Euromillions winner Dolores McNamara loses out in bid for Limerick retail park

Euromillions winner Dolores McNamara loses out in bid for Limerick retail park

Euromillions jackpot winner Dolores McNamara has lost out in a €46m bidding war with an Irish commercial property giant, for one of the country's largest retail parks writes David Raleigh.

The mum-of-six from Garryowen, Limerick, who won the €115m lottery bonanza in 2005, has been outbid by Irish Life for the Childers Road Retail Park, located in her native Limerick.

Irish Life is the country’s largest commercial property owner with assets of over €2.5bn.

Last week, in a surprise move, Ms McNamara, advised by Eddie Hobbs, made an offer above the €44m guide price set by managers Harcourt Life.

Irish Life has secured the commercial park for just under €46m.

Ms McNamara, who scooped her fortune on a €2 Quickpick ticket, has other interests in the commercial property scene.

Her son, Gary who runs his mother's company Blue Haven, recently purchased a smaller business park complex, Newtown Centre, in Annacotty, Co Limerick, which was sold for over €2m.

The centre, which was controlled by Nama, was sold last October in an Allsop auction in Dublin.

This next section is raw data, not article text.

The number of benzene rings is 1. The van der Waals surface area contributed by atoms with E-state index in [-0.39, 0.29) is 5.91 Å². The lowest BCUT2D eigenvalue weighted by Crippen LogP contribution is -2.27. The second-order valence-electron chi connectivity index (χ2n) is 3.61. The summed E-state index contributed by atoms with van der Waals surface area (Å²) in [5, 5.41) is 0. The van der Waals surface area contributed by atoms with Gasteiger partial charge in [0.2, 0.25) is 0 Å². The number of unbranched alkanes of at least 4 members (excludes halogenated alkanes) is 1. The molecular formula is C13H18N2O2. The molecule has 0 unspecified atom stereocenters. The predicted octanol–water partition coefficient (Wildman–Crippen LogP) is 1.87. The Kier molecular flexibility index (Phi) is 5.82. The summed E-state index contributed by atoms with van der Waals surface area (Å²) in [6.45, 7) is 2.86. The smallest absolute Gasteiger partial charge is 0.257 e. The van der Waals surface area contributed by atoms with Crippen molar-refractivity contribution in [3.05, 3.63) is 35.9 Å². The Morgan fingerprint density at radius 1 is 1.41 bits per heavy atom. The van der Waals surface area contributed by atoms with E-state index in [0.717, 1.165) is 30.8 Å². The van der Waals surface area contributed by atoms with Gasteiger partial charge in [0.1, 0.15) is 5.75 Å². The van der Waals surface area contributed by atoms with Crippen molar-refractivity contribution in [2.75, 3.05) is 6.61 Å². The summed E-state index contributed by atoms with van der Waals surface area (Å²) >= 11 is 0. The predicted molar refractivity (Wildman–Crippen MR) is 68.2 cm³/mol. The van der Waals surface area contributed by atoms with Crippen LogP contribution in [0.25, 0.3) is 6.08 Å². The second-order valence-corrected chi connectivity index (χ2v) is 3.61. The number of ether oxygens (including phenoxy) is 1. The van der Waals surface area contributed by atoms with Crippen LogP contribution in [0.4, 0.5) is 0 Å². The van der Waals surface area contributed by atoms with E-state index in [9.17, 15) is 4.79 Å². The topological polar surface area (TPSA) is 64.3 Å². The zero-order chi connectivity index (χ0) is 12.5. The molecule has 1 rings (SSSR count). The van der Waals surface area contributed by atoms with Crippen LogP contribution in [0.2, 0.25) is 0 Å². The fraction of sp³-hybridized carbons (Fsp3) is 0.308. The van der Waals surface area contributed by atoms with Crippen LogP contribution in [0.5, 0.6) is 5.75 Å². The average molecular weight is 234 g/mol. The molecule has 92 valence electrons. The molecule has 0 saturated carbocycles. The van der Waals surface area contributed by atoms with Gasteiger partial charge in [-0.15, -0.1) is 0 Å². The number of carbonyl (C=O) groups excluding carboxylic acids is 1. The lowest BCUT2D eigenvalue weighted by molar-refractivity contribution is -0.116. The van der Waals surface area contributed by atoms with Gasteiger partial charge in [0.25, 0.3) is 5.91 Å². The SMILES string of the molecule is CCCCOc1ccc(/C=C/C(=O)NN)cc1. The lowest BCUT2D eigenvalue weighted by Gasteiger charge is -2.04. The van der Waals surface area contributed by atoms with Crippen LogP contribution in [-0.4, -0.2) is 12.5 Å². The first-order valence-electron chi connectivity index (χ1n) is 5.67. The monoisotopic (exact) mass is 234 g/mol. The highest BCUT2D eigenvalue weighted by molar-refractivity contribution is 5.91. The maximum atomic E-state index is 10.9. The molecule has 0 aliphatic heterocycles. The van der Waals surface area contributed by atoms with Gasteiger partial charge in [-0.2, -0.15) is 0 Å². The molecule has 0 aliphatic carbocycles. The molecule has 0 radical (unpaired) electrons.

The two-storey commercial development earns a rent roll of €250,000.

Had Dolores successfully won the bid for Childers Road, it would have earned her an annual rent of €3.22m, with the prospects of rent increases every five years.

Dolores McNamara purchased a 16-bedroom Victorian mansion on the shores of Lough Derg, for €3.5m, seven years after her lotto win.

At the time, the she beat off stiff competition from bidders across Europe, with a local firm of solicitors buying the estate in trust.

Her original home, a modest bungalow on St Patrick's Road, Garryowen, is currently available to rent for €1,000 a month.

The former cleaner has also purchased properties for her children in the mid west, and owns a holiday home in Turkey.

More in this Section

Aer Lingus sees drop in business travel over coronavirusAer Lingus sees drop in business travel over coronavirus

Irish staff seek legal advice on coronavirusIrish staff seek legal advice on coronavirus

Irish tourist chiefs on high alert as European events cancelledIrish tourist chiefs on high alert as European events cancelled

DHL scraps Ford electric delivery vanDHL scraps Ford electric delivery van


Lifestyle

Spring has sprung and a new Munster festival promises to celebrate its arrival with gusto, says Eve Kelliher.Spring has sprung: Munster festival promises to celebrate with gusto

The spotlight will fall on two Munster architects in a new showcase this year.Munster architects poised to build on their strengths

Prepare to fall for leather, whatever the weather, says Annmarie O'Connor.Trend of the week: It's always leather weather

The starting point for Michael West’s new play, in this joint production by Corn Exchange and the Abbey, is an alternative, though highly familiar, 1970s Ireland. You know, elections every few weeks, bad suits, wide ties, and a seedy nexus of politics and property development.Theatre Review: The Fall of the Second Republic at Abbey Theatre, Dublin

More From The Irish Examiner